Reason #2, velocity of money, is a nice technocratic way of saying too many people do not have enough to adequately support themselves. It reinforces the current mathematical absurdities of American economics orthodoxy. Cetaris Paribus is a hoax, and without it algorithm's make no sense.
Screw the technocrats. They bought into the self-serving BS from Friedman, and the Randians. They, in the service of the scorpions, paved the way for this monstrous "great divergence" of incomes and wealth with their bogus assumptions that economic forces are describable as mathematical certainties like the physics of large objects. Neither is as they assume. Economics is more akin to psychology than physics.
The solution is not to keep people at some tipping point at which they must spend almost every last dime just to survive or to maintain an almost acceptable lifestyle. The solution is to redefine social well-being for and by economists and to change the things we measure. A resilient economy is a great concept, but one that does not serve We the People is a brutal failure. We had a resilient economy in the '50s and '60s during the "great compression." But it was still a massive failure for millions of Americans. And the economy has gone only downhill since then.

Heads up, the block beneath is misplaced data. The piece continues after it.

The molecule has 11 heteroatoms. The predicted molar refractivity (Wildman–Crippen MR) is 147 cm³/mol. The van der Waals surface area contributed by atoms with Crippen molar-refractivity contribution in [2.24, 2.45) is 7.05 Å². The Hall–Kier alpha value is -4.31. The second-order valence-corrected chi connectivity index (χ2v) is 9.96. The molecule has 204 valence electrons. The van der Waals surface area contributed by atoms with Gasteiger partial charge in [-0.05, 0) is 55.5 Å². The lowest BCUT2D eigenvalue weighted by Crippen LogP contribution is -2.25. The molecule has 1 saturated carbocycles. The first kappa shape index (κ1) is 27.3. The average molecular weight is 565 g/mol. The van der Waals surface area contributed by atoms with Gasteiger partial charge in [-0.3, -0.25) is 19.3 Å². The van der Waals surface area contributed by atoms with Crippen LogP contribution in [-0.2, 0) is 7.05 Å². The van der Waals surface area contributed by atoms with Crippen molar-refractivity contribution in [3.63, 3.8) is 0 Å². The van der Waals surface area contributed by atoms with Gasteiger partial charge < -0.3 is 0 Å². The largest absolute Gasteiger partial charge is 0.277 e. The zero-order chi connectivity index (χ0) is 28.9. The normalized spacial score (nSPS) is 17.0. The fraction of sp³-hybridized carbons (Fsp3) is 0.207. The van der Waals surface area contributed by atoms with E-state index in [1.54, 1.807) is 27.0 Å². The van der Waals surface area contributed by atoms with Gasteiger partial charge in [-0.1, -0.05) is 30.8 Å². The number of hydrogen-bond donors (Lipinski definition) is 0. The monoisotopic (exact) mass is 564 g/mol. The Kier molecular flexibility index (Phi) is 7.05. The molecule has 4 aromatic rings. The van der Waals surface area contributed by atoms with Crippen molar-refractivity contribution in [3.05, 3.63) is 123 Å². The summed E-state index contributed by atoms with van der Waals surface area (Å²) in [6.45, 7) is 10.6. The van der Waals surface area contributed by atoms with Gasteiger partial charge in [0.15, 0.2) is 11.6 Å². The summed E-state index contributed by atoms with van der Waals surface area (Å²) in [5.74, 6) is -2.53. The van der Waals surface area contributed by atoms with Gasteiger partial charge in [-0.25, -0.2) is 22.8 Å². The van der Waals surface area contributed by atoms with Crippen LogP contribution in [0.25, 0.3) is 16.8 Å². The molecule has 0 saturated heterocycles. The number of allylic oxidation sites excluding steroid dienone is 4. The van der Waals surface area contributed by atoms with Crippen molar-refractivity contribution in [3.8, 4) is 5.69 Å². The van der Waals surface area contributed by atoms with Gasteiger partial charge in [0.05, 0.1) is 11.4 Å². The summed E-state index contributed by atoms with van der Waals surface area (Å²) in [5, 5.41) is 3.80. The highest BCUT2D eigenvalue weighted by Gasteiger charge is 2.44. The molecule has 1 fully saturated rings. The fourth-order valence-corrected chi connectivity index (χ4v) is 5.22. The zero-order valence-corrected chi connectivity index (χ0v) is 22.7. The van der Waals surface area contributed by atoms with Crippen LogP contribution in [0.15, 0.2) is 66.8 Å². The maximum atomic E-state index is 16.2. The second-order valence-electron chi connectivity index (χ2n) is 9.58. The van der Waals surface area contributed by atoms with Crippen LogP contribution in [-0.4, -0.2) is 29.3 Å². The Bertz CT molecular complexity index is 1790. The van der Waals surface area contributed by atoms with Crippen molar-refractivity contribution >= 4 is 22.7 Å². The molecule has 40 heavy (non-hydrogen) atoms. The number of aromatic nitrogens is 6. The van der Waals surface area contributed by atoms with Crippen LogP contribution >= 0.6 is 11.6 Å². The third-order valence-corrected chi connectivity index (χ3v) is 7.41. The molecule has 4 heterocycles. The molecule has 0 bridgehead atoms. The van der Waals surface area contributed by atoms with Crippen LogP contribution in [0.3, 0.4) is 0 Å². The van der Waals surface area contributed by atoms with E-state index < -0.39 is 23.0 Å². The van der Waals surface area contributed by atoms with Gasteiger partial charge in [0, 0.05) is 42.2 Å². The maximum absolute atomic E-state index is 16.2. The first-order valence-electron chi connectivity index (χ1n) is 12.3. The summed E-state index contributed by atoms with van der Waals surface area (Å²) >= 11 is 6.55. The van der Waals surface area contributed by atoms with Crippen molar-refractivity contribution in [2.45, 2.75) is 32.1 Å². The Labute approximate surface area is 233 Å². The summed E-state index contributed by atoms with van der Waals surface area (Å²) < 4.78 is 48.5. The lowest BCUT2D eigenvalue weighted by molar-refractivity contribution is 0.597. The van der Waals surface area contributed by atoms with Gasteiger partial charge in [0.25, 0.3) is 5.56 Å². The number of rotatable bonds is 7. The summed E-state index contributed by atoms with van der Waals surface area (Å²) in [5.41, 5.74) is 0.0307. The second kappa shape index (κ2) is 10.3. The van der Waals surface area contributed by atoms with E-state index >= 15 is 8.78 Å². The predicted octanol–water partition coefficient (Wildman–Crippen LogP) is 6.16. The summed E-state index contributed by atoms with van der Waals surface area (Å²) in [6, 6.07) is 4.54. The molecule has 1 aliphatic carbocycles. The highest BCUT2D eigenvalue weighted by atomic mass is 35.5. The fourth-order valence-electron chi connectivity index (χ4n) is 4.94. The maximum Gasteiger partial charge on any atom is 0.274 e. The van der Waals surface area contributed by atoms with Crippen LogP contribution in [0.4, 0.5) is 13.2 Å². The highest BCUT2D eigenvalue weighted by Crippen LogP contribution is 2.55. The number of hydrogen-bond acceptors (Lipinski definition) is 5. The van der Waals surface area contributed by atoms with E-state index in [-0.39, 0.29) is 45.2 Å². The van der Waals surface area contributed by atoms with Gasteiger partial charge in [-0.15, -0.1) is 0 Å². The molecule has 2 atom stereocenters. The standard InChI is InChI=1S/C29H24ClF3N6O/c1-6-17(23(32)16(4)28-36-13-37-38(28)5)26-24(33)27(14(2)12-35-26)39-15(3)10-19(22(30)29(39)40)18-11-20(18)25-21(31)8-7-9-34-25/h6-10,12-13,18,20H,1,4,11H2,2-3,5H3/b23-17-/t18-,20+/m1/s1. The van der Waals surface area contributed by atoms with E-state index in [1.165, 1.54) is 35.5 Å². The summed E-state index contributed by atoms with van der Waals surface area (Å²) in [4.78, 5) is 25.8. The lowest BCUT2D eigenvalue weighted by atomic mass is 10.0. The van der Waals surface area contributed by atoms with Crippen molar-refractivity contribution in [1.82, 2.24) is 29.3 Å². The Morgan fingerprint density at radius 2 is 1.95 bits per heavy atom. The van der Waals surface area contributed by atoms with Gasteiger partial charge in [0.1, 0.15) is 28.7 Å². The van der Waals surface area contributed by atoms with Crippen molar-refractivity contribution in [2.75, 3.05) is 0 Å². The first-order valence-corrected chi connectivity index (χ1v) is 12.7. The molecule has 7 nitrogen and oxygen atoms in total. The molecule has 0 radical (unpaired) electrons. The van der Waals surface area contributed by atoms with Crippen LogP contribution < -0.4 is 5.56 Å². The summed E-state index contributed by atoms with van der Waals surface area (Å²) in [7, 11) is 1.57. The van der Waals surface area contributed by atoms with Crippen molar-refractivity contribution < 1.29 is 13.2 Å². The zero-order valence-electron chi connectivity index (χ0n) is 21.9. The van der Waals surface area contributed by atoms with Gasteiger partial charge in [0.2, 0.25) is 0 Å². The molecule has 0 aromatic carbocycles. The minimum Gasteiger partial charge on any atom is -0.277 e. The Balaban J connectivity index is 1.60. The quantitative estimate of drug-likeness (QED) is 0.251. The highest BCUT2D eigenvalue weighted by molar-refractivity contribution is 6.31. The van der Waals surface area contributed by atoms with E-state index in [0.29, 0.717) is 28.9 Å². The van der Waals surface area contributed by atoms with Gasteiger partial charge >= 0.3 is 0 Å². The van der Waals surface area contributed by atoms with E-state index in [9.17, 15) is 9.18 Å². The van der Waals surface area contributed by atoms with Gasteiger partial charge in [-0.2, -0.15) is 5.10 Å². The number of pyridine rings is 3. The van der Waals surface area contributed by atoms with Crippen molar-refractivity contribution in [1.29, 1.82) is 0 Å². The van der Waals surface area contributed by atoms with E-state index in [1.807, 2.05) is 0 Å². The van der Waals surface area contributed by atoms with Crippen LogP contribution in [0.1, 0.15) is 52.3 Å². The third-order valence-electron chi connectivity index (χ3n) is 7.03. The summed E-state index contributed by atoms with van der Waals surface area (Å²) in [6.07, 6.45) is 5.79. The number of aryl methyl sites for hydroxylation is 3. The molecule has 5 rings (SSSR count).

There are some excellent points in this article, particularly the one about the buyback programs. This also extends to IPO's that are first offered to employees before they are offered to the actual public. Unfortunately those are only open to those at the top, and not all employees. The problem is that the ones to change this are the CEO and other six figure flunkies they surround themselves with, some of whom probably would not be able to work their way up in the company they been gifted a job in. You could regulate, but then those at the top are the ones who hire the lobbyists who help rule our administrative state. But aren't there politicians in Washington who talk about income inequality? Yes there are. They make more than three times as much as the average American, and get an automatic raise every year, no matter what the economy is doing. Not one of those public servants who complain about income inequality as ever addressed their own and proposed a salary cut for them and their colleagues, and re-structuring the raises so that it only happens when the average American salary goes up.
Four New Books for the Biosphere